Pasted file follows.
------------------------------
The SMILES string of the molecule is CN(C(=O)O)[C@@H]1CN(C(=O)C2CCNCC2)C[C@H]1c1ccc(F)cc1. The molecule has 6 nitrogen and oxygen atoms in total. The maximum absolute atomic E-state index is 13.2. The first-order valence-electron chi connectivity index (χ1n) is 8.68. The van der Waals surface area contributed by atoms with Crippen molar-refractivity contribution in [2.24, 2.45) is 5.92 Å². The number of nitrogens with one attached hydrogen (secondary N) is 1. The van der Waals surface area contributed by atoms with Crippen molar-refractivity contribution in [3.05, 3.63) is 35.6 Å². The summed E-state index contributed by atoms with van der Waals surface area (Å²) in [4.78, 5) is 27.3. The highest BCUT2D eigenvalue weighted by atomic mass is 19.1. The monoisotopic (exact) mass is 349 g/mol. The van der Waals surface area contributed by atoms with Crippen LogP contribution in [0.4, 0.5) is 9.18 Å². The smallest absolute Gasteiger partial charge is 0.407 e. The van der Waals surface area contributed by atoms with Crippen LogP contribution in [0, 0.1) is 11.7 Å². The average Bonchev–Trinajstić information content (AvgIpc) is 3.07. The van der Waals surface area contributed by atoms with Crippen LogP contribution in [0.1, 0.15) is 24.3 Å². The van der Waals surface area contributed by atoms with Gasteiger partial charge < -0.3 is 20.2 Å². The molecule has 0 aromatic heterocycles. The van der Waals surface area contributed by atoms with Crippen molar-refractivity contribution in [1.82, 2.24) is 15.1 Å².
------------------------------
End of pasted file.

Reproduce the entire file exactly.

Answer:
The SMILES string of the molecule is CN(C(=O)O)[C@@H]1CN(C(=O)C2CCNCC2)C[C@H]1c1ccc(F)cc1. The molecule has 6 nitrogen and oxygen atoms in total. The maximum absolute atomic E-state index is 13.2. The first-order valence-electron chi connectivity index (χ1n) is 8.68. The van der Waals surface area contributed by atoms with Crippen molar-refractivity contribution in [2.24, 2.45) is 5.92 Å². The number of nitrogens with one attached hydrogen (secondary N) is 1. The van der Waals surface area contributed by atoms with Crippen molar-refractivity contribution in [3.05, 3.63) is 35.6 Å². The summed E-state index contributed by atoms with van der Waals surface area (Å²) in [4.78, 5) is 27.3. The highest BCUT2D eigenvalue weighted by atomic mass is 19.1. The monoisotopic (exact) mass is 349 g/mol. The van der Waals surface area contributed by atoms with Crippen LogP contribution in [0.4, 0.5) is 9.18 Å². The smallest absolute Gasteiger partial charge is 0.407 e. The van der Waals surface area contributed by atoms with Crippen LogP contribution in [0, 0.1) is 11.7 Å². The average Bonchev–Trinajstić information content (AvgIpc) is 3.07. The van der Waals surface area contributed by atoms with Crippen LogP contribution in [0.1, 0.15) is 24.3 Å². The van der Waals surface area contributed by atoms with Gasteiger partial charge < -0.3 is 20.2 Å². The molecule has 0 aromatic heterocycles. The van der Waals surface area contributed by atoms with Crippen molar-refractivity contribution in [1.82, 2.24) is 15.1 Å².